Parkinson’s is the fastest growing neurological disease in the world. No matter at what age a person is diagnosed, receiving the news that you have Parkinson’s is frightening and life-changing. The average wait time to see a specialist for diagnosis of Parkinson’s in Canada is 11 months and in some regions the wait is 2+ years. Here is the story of uncertainly and discovery of one of the 100,000 Canadians living with Parkinson’s today. No two people experience Parkinson’s the same way and early and accurate diagnosis are critical for effective treatment and to maintain quality of life.
Wilson-Garrett first noticed a tingling in one arm and thought little of it. The
tingling didn’t get better and in fact, got worse and became a tremor. Her
family doctor referred her to a neurologist. She waited six stressful months to see him, not knowing what was wrong and
whether or not she could be helped.
certainly not because physicians don’t want to see people but the problem is we
just don’t have enough physicians and this is particularly problematic in
Parkinson’s because the condition gets more and more complex and more difficult
to treat as time goes on,” says Dr.
Silke Cresswell-Appel, Associate
Professor for Medicine/Neurology at the University of British Columbia (UBC)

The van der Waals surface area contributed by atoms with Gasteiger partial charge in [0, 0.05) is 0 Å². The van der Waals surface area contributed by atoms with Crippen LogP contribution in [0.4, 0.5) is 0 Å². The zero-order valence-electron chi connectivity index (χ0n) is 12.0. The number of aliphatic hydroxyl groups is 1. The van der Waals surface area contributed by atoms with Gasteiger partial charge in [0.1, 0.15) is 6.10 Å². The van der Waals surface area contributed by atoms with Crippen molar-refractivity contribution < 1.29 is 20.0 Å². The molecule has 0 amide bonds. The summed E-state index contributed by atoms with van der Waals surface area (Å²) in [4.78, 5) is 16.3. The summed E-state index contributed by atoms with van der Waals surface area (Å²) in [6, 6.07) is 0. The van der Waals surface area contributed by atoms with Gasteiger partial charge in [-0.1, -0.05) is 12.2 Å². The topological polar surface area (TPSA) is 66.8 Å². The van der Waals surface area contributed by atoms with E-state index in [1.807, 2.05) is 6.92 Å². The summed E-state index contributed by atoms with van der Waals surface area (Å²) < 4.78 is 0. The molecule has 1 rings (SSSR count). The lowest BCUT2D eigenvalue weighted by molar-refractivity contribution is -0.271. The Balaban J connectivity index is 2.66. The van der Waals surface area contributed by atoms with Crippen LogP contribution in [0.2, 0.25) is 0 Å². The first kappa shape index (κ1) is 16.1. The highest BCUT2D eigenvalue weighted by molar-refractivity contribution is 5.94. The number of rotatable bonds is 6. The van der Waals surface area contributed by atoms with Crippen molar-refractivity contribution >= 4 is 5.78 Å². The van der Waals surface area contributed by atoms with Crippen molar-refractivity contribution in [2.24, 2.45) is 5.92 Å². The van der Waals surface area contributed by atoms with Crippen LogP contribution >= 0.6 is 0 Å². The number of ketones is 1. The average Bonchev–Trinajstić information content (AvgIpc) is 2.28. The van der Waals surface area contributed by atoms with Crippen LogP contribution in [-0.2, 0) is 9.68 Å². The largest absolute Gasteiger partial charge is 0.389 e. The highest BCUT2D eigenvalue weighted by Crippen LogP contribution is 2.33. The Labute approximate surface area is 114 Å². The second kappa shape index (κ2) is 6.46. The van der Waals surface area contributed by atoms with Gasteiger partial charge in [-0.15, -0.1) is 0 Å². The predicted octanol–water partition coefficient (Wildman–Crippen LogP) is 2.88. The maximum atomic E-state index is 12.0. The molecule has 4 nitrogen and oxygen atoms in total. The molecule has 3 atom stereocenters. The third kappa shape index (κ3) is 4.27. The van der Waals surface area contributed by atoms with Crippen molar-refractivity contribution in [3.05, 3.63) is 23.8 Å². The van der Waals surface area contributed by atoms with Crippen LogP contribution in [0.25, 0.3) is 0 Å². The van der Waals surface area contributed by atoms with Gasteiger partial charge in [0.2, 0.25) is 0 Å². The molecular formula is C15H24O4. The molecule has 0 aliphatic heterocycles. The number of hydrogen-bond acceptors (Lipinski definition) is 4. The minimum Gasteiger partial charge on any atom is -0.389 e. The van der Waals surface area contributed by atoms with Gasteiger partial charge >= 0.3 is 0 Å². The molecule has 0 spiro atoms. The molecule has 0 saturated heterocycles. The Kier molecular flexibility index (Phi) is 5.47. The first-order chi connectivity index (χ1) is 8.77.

and a member of Parkinson Canada’s Scientific Advisory Council.
Roberta spent hours on the internet trying to
find answers on her own. At her appointment, the neurologist told her not to worry—it
Shortly after, Roberta developed a tremor in
her jaw and started having trouble swallowing. She went into panic mode,
desperate for answers—and a diagnosis. Her new neurologist diagnosed her with
Parkinson’s and so began her treatment. She also attended a full-day Parkinson Canada workshop, where she
learned about getting a referral to a Movement Disorders Clinic—something she didn’t
“After everything I’d been through, I had no
real expectations. As it turned out, reaching out to Parkinson Canada and
attending the workshop was the best thing I could have done,” says Roberta. “Thankfully
I have a support system now. I’m actually very lucky. I know that there are
other Canadians who don’t have access to such a clinic because of where they
live in the country.”
continues to fund promising research, and to advocate to reduce wait times for
a diagnosis, and to provide the latest evidence-based resources for the
Canada sponsored a comprehensive new Canadian
Guideline for Parkinson Disease, 2nd Edition, which provides
practical guidance for physicians, allied health professionals, people with
Parkinson’s and families on Parkinson’s disease management.
addition to specialist physicians, we need more nurses, and speech,
occupational and physical therapists with training in this area, as well as
appropriate palliative care for Parkinson patients,” says Dr. David Grimes, lead author of the Guideline and Division
Head, Neurology, The Ottawa Hospital, University of Ottawa Brain and Mind
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